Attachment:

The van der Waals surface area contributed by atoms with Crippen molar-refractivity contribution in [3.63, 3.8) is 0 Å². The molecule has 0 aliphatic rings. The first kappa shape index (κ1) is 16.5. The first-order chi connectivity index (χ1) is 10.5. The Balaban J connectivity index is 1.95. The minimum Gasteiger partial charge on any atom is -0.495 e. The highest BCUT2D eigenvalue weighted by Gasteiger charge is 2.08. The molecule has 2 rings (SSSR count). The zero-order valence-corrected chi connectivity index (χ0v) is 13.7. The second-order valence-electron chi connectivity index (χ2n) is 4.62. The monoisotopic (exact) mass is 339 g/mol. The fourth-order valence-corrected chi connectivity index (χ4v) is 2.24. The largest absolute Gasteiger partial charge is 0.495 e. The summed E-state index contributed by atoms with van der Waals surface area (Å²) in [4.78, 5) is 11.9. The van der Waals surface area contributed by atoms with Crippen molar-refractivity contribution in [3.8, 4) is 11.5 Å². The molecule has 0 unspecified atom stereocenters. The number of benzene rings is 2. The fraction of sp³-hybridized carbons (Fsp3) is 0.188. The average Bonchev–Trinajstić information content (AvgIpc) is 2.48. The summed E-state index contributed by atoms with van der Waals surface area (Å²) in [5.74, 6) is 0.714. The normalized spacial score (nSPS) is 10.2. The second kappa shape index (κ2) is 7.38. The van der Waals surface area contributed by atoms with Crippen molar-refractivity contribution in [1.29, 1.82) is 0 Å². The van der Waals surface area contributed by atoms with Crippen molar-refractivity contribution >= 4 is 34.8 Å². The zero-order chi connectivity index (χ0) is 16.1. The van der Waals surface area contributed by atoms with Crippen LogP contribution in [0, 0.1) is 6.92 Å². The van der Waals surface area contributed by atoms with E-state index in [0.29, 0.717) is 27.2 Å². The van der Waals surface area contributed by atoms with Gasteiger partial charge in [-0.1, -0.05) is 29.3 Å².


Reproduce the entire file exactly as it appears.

The van der Waals surface area contributed by atoms with Crippen molar-refractivity contribution in [3.63, 3.8) is 0 Å². The molecule has 0 aliphatic rings. The first kappa shape index (κ1) is 16.5. The first-order chi connectivity index (χ1) is 10.5. The Balaban J connectivity index is 1.95. The minimum Gasteiger partial charge on any atom is -0.495 e. The highest BCUT2D eigenvalue weighted by Gasteiger charge is 2.08. The molecule has 2 rings (SSSR count). The zero-order valence-corrected chi connectivity index (χ0v) is 13.7. The second-order valence-electron chi connectivity index (χ2n) is 4.62. The monoisotopic (exact) mass is 339 g/mol. The fourth-order valence-corrected chi connectivity index (χ4v) is 2.24. The largest absolute Gasteiger partial charge is 0.495 e. The summed E-state index contributed by atoms with van der Waals surface area (Å²) in [4.78, 5) is 11.9. The van der Waals surface area contributed by atoms with Crippen molar-refractivity contribution in [3.8, 4) is 11.5 Å². The molecule has 0 unspecified atom stereocenters. The number of benzene rings is 2. The fraction of sp³-hybridized carbons (Fsp3) is 0.188. The average Bonchev–Trinajstić information content (AvgIpc) is 2.48. The summed E-state index contributed by atoms with van der Waals surface area (Å²) in [5.74, 6) is 0.714. The normalized spacial score (nSPS) is 10.2. The second kappa shape index (κ2) is 7.38. The van der Waals surface area contributed by atoms with Crippen molar-refractivity contribution in [1.29, 1.82) is 0 Å². The van der Waals surface area contributed by atoms with Crippen molar-refractivity contribution >= 4 is 34.8 Å². The zero-order chi connectivity index (χ0) is 16.1. The van der Waals surface area contributed by atoms with Crippen LogP contribution in [0, 0.1) is 6.92 Å². The van der Waals surface area contributed by atoms with E-state index in [0.29, 0.717) is 27.2 Å². The van der Waals surface area contributed by atoms with Gasteiger partial charge in [-0.1, -0.05) is 29.3 Å².